Hope is Not an actual Plan
Having hope is essential in life as it hugely contributes to our happiness, well-being and levels of motivation. It allows us to see what's possible and even helps us better cope with adversity and hardship when these things are thrown in our path.
However, hope alone is not enough.
Hope can get the steam engine rolling, but so much more is needed to build and sustain true momentum in our lives.
The dictionary definition of hope is this:
~a feeling of expectation and desire for a particular thing to happen
Turning our hopes into reality requires effective planning and sound strategy.
Plans are intentions or decisions about what a person is going to do. Strategy is a plan of action designed to achieve a long-term or overall aim.
As you can see, there is a big difference between hope and strategy/planning.
It is human nature to hope for happiness, joy, fulfillment and well-being in our lives. Or to hope for a promotion, improved physical fitness, or better relationships. We can hope that our managers or bosses see and value us. We can hope that those who lead us will see our worth and contribution. But, is simply hoping for these things enough?
Conversely, leaders can hope that the people that work under them will do their best to be productive and impactful. They can hope that those who they lead will take initiative and be motivated to show up as their best selves each day. But again, is simply hoping enough?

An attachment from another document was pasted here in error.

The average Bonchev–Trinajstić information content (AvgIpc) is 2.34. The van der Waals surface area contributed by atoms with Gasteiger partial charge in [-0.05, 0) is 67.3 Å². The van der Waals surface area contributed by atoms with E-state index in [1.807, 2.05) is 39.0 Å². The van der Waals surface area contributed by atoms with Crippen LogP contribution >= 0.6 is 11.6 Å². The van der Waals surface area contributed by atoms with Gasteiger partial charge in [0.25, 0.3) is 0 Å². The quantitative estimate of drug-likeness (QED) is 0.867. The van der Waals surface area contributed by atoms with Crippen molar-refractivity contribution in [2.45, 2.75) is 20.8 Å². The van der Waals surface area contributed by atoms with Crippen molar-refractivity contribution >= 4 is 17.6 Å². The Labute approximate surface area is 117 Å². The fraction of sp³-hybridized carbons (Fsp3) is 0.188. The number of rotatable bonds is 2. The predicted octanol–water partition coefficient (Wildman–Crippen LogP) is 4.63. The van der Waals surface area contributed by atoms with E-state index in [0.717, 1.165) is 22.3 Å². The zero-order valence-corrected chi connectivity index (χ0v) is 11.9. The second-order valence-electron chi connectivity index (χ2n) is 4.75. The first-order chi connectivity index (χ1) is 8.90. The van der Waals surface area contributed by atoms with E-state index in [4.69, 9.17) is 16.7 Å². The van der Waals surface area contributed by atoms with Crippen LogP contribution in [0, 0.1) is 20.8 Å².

Planning and strategy are imperative. Having clear intentions and making a conscious effort to check in with these intentions is a must. Creating strategies that help us move toward our intended goals requires deep commitment and consistency in regards to our actions. Precision, clarity and transparency are also critical components within this process.
Bearing this in mind, here are a few questions for you to consider:
How often are you checking in with your daily intentions and goals?
To what extent do you strategize when it comes to turning your hopes into reality?
How clear are your goals and your strategies in the first place?
How are you communicating, from an authentic place, what these goals and strategies are with those who matter most?
Thanks for reading.
5/15/2022 07:24:47 am
I wonder if one can have too many goals? If so, can there be an overarching goal for all that keeps an organizations rudder steady. Mission and vision, yes. But all the sub goals that lead to that need checking in to ensure they stay connected.
5/15/2022 08:11:21 am
Jamie, I appreciate your thoughts and I think you are spot on. I think that the wisest thing any leader or group of leaders can do is to vet all decisions/goals made through their organization's mission and vision. So, in regards to too many goals, if the leaders were to truly and authentically filter the goals they decide to focus on through the mission and vision, they may realize that some don't align or it's just not the right time for that particular goal or set of goals. It's not about overloading stakeholders with too many goals, it's about genuinely aligning the goals and decisions made through the mission and vision and prioritizing the ones that will have deepest impact. In the process, it's also about honoring the people that all play a role in seeing those goals through to fruition.
Leave a Reply.
KAUST Faculty, Pedagogical Coach. Presenter & Workshop Leader.IB Educator. #RunYourLife podcast host.